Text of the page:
NLRB Withdraws Complaint Against Boeing Plant in North Charleston, SC

1:24 PM, Dec 9, 2011   |    comments
Boeing 787 Dreamliner (Getty Images)
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Gannett Washington Bureau

WASHINGTON -- The National Labor Relations Board is dropping its complaint that Boeing violated labor laws by deciding to open a plant in South Carolina, the board said Friday.

"The case is now closed," said Lafe Solomon, the NLRB's acting general counsel.

That outcome removes the threat, however remote, that a judge might order Boeing to close its $750 million North Charleston plant.

NLRB officials dropped the eight-month-old case after the International Association of Machinists and Aerospace Workers withdrew its complaint against Boeing. The union took that step after negotiating a new labor contract with the aircraft maker.
The case acquired symbolic significance far beyond a routine labor dispute. Republicans used it to bash what they view as the Obama administration's hostile views toward corporate America.

Solomon denied being pressured by Democrats to pursue the Boeing complaint and reaffirmed the NLRB's status as an independent agency. On its website, the NLRB says its mission is to "protect the rights of private sector employees to join together, with or without a union," for higher pay and better working conditions.

In the case against Boeing, NLRB officials alleged the company moved a second assembly line for the 787 Dreamliner from unionized Washington state to nonunion South Carolina to retaliate for past worker strikes in the Northwest.

The NLRB filed its complaint in April after finding evidence Boeing had indeed broken the law. The company denied the allegations, saying it hadn't "moved" an existing plant but rather had opened an entirely new plant in South Carolina.

The NLRB tried for a year to get the union and the aircraft maker to settle their differences.

A breakthrough came Wednesday, when the machinists and Boeing agreed to a four-year contract extension. As part of that deal, a different airliner -- the 737 MAX -- will be built in the Pacific Northwest.

"The (union's) charge was always about the loss of future jobs in the Seattle area," Solomon told reporters in a conference call. "This agreement has resolved that issue. There is job security in the Washington area. There is also job security in the North Charleston plant."

A settlement is "the outcome we've always preferred and one that is typical for our agency," Solomon said.

For months, Republicans blasted the NLRB as a "rogue" agency out to stifle business and hurt right-to-work states like South Carolina.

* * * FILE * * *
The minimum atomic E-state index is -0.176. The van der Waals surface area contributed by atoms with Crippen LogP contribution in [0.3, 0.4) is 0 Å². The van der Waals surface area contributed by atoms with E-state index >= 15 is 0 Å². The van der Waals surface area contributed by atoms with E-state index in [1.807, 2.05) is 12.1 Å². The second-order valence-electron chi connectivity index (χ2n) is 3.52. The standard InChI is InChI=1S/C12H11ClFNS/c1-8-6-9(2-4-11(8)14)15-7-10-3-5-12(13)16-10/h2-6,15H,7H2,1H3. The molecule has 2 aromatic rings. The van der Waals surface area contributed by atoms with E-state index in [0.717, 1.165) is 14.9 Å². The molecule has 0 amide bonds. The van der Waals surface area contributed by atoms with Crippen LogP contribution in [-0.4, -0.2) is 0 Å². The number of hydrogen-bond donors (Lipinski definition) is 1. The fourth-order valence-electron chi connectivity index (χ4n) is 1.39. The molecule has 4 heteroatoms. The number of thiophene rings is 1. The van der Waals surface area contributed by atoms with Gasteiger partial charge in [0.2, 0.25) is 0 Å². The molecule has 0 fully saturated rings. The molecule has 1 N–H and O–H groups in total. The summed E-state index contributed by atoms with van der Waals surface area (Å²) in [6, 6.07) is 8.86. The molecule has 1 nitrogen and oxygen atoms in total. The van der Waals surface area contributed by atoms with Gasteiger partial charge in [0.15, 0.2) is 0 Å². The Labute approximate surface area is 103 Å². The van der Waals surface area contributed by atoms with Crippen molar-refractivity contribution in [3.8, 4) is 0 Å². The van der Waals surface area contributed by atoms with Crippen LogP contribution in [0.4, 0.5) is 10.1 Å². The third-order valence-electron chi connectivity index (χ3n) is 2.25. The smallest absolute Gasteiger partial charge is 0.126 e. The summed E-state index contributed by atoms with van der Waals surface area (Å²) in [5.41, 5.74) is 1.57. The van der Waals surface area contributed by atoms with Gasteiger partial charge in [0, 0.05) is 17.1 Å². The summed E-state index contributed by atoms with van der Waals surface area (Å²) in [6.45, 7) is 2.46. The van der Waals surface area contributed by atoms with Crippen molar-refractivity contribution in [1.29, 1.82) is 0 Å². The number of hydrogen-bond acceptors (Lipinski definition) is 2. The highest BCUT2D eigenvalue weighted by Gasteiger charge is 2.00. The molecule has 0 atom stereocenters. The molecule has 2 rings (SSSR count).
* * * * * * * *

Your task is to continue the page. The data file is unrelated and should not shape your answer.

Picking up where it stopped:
Solomon said the complaint "was never about the union or the NLRB telling Boeing where it could put its plants. This was a question for us of retaliation, and that remains the law. And if we were ever faced with a similar pattern, we might well issue a complaint."

In September, the GOP-controlled House passed a measure introduced by Rep. Tim Scott, R-North Charleston, that sought to bar the NLRB from asking any company to move operations for any reason. The Senate hasn't taken it up.

The House Government Reform and Oversight Committee held hearings on the Boeing case earlier this year. Though the complaint is being dropped, panel chairman Rep. Darrell Issa, R-Calif., vowed to continue the investigation and issued a fresh call for the NLRB to turn over all documents related to the case.

On Friday, South Carolina lawmakers expressed relief the North Charleston plant can continue operations, but they vowed to crack down on the NLRB.

"The governor believes this is a great win for Boeing and a great win for South Carolina," said Rob Godfrey, Gov. Nikki Haley's spokesman. He called the dropped complaint "frivolous."

Scott said he's glad the matter has been resolved "after months of unneeded stress" on the 1,100 workers at the Boeing plant in his district.

"The NLRB's insistence on putting Lowcountry jobs in jeopardy was a ridiculous stance to take from the beginning, and I am pleased they have finally dropped the matter," he said in a statement.

Other lawmakers were more aggressive in criticizing the NLRB and the machinists' union.

Sen. Lindsey Graham, R-S.C., urged Congress to investigate if the NLRB and the union worked together to squeeze Boeing.

"I have real concerns the NLRB complaint was used as a negotiating tool against Boeing," said Graham, who has blocked Senate consideration of nominees to the NLRB's board. "It would be completely unacceptable for the NLRB, which is supposed to be an independent arbiter, to be used and help in the union's bidding."

The Senate, controlled by Democrats, is unlikely to order a probe. Democrats say Congress shouldn't interfere with the NLRB's independence.

Rep. Trey Gowdy, R-Spartanburg, countered that the board's power must be curbed to prevent it from going after another company.

"There may be another state that finds itself in the same circumstance," said Gowdy, whose bill to dissolve the NLRB has stalled. "And when a quasi-judicial entity has lost every pretense of objectivity, there should be a legislative remedy."

Rep. Jim Clyburn, D-Columbia, said he didn't support the NLRB's complaint against Boeing, "nor did I support my colleagues' efforts to gain political points over the issue."


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